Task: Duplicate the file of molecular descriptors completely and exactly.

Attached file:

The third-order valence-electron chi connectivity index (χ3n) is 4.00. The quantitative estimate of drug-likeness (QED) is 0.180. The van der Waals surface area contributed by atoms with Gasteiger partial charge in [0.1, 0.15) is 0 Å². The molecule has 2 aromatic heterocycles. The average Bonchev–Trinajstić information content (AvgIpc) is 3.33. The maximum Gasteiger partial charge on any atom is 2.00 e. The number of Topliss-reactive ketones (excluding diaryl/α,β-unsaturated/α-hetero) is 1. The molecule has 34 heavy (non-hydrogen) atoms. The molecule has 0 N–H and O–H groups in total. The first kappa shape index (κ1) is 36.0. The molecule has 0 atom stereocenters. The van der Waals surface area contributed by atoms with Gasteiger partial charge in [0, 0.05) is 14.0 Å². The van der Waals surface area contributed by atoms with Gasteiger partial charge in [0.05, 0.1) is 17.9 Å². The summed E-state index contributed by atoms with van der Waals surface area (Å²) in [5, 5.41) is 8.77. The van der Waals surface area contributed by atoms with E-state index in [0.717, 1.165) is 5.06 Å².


The third-order valence-electron chi connectivity index (χ3n) is 4.00. The quantitative estimate of drug-likeness (QED) is 0.180. The van der Waals surface area contributed by atoms with Gasteiger partial charge in [0.1, 0.15) is 0 Å². The molecule has 2 aromatic heterocycles. The average Bonchev–Trinajstić information content (AvgIpc) is 3.33. The maximum Gasteiger partial charge on any atom is 2.00 e. The number of Topliss-reactive ketones (excluding diaryl/α,β-unsaturated/α-hetero) is 1. The molecule has 34 heavy (non-hydrogen) atoms. The molecule has 0 N–H and O–H groups in total. The first kappa shape index (κ1) is 36.0. The molecule has 0 atom stereocenters. The van der Waals surface area contributed by atoms with Gasteiger partial charge in [0, 0.05) is 14.0 Å². The van der Waals surface area contributed by atoms with Gasteiger partial charge in [0.05, 0.1) is 17.9 Å². The summed E-state index contributed by atoms with van der Waals surface area (Å²) in [5, 5.41) is 8.77. The van der Waals surface area contributed by atoms with E-state index in [0.717, 1.165) is 5.06 Å².